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3 Tips for Diving Back into Your Manuscript

Posted by on May 2, 2013 in Writer Tips & Tools | 0 comments

When I’ve had a few days (or more) go by without working on my book, I sometimes have trouble getting back into it. I write about this topic a lot because I always get a lot of questions about it in my classes and also because it’s always good to remind myself when I need some help. Re-read the last thing you wrote. But only go back a page or two so you aren’t spending all of your time “catching up.” This usually jump starts me enough that I can start writing the next section. Or, even better, read the last page or two the night before you plan to write so it’s fresh in your mind and you can dive right into that scene or page the next day. Brainstorm a scene you are particularly excited about. It may or may not be in chronological order, but pick a scene you’ve been dying to work on and begin writing it. When I do this, I get excited about the book and that spills over into all of my scenes (though in reality, we should be excited about ALL of our scenes, at least in varying degrees. If we aren’t, there may be something wrong with them <g>) Make a note to remind yourself where you left off. I usually know when I won’t be able to get back to a manuscript for a day or two, but even if I think I will start up again the next day, I now make a short note where I left off with some direction on where I’m going. For example, I might say, “Sheridan confronts her mother about walking out.” This is even better because I’ve indicated a scene that will have inherent conflict – not only something I love to write, but is usually easier to write. Reminder to self: Conflict or tension should be present in every scene at some level. What strategies do you use to get yourself back into a manuscript after some time has passed? Share this:Click to email this to a friend (Opens in new window)Share on Facebook (Opens in new window)Click to share on Twitter (Opens in new window)Click to share on Pinterest (Opens in new window)Click to print (Opens in new window)Click to share on Tumblr (Opens in new...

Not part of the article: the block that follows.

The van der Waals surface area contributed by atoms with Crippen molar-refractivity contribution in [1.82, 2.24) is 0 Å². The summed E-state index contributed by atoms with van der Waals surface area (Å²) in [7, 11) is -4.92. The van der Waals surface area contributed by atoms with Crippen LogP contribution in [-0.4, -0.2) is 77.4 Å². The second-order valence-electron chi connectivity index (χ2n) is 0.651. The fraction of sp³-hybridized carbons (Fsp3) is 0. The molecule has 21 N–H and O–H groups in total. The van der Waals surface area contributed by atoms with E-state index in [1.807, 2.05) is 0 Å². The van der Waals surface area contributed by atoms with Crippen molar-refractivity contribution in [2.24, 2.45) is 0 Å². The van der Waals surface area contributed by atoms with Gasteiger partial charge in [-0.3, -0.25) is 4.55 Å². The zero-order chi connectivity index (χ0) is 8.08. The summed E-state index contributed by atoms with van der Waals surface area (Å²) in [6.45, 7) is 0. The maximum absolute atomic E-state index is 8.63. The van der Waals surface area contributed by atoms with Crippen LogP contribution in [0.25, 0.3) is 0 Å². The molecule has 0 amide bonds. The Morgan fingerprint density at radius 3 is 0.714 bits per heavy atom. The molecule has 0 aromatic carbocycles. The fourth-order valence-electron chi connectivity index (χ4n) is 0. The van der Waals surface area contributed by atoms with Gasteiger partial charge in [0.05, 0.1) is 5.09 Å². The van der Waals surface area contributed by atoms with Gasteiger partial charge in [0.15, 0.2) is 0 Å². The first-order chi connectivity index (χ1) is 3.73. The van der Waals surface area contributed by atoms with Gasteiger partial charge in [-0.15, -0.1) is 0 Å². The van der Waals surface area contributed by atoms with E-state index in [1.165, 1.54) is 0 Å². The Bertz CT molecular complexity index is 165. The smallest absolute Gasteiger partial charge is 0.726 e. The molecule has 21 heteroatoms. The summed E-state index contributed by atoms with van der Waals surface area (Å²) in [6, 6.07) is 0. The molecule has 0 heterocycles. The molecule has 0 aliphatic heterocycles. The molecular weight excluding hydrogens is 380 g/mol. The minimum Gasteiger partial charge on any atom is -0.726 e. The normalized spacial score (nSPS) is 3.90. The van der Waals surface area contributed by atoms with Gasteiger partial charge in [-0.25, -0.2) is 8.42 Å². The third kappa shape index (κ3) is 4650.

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Friday Focus: Is Your Writing a Priority?

Posted by on Apr 26, 2013 in Writer Tips & Tools | 0 comments

Making time to write. Protecting your time. Getting motivated. These are recurring themes for writers and recurring themes for me. If you are a long time reader of my blogs, you’ll know that this theme pops every so often in different forms. Why? Because talking about it, reminding myself, helps me re-invigorate my own writing. My guess is that you may need that nudge as often as I do. Today I’m focusing on where writing falls on my priority list. For the last 3-4 weeks, it’s been close to the bottom as preparation for classes, presentations, other speaking engagements, and email have taken precedence. I led an intensive with two wonderful writers at the SCBWI Dakotas conference two weeks ago and we talked about this. It’s the “I’ll just do this first…” syndrome, whether it’s answering “a few” e-mails, preparing for a talk, doing the laundry… But how often do you finish that one thing, only to start another? Pretty soon our day is gone and we haven’t written anything. Errrrr. Now granted, some of us can’t seem to calm down and focus unless our environment is mellow/neat/clean around us. I’ll be talking about creating a writing space for yourself in the next Friday Focus. In the meantime, rather than say I must write first thing before anything else, I’ve looked at my calendar for next week and carved out 30-90 minute time slots that are now scheduled for writing. My goal is to treat those just like any other appointment and when the time comes, I will show up and write. How about you? Is writing a priority for you? What do you do to make it a priority? Share this:Click to email this to a friend (Opens in new window)Share on Facebook (Opens in new window)Click to share on Twitter (Opens in new window)Click to share on Pinterest (Opens in new window)Click to print (Opens in new window)Click to share on Tumblr (Opens in new...